The Prince of Wales wore a traditional Nepalese Mala garland as he marked 25 years of the 1st Battalion The Royal Gurkha Rifles.
Heir to the throne Charles visited the troops at Sir John Moore Barracks in Folkestone, Kent, to hand out operation medals following the regiment’s recent tour of Afghanistan.
Charles – who was presented with the large Mala in the regimental colours of black, red and rifle green – also met the soldiers’ families.
He used a large kuri – a traditional Nepalese knife and the symbol of the Gurkhas – to cut a birthday cake decorated in the same colours.
The prince received a royal salute as the Colonel-in-Chief of the regiment.
Major General Gez Strickland, colonel of The Royal Gurkha Rifles, said: “The Prince of Wales has been an ardent supporter of the regiment for the last 25 years.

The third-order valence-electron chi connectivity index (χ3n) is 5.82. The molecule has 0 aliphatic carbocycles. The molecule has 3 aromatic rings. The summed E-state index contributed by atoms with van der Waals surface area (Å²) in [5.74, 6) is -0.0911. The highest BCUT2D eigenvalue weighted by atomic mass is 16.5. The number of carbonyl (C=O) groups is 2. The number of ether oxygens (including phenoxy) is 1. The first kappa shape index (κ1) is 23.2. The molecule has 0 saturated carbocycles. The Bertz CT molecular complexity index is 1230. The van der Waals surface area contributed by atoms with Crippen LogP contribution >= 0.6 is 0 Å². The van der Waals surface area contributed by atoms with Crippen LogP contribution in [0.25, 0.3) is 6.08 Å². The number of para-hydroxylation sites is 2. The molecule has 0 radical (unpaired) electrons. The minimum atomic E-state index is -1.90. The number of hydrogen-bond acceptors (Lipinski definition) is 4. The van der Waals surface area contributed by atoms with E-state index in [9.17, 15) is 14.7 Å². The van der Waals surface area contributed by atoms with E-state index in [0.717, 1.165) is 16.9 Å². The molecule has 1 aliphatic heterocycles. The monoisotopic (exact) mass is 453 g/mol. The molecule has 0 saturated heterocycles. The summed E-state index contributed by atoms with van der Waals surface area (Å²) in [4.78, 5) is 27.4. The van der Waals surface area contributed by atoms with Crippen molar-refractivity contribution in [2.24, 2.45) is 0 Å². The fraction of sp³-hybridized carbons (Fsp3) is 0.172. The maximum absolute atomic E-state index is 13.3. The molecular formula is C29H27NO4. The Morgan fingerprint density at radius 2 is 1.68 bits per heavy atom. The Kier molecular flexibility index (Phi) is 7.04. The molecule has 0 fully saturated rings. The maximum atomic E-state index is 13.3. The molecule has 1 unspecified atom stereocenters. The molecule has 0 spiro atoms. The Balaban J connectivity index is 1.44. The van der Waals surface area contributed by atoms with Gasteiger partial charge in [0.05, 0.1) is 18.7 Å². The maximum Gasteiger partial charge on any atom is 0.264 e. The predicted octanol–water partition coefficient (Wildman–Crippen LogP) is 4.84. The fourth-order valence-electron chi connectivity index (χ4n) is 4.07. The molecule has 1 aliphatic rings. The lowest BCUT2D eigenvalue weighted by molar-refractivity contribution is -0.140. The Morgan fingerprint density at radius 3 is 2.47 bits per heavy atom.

“It was fantastic to have him join the wider regimental family in celebration of our silver jubilee and continued success on operations.”
Charles presented medals to around 40 soldiers from the Royal Gurkha Rifles and 3rd Battalion The Parachute Regiment, who were attached to the Gurkhas during their tour.
The Gurkhas returned from Kabul in May and had been part of Operation Resolute Support: Nato’s Train, Advise, Assist Mission in Afghanistan.
Lieutenant colonel Chris Conroy, the commanding officer, said: “It is great to be home after six months’ hard deployment over an Afghan winter.”
He praised the prince, saying: “He is a great supporter of The Royal Gurkha Rifles and we are very much in his debt.”
In a foreword for a book commemorating 25 years of the regiment, Charles
praised the 1st Battalion for “maintaining the traditions and standards of its forebears” and for “building a reputation of its own”.
He added: “During the last 25 years, I have felt incredibly proud to see so many members of the regiment receiving honours and awards for their gallantry and leadership.”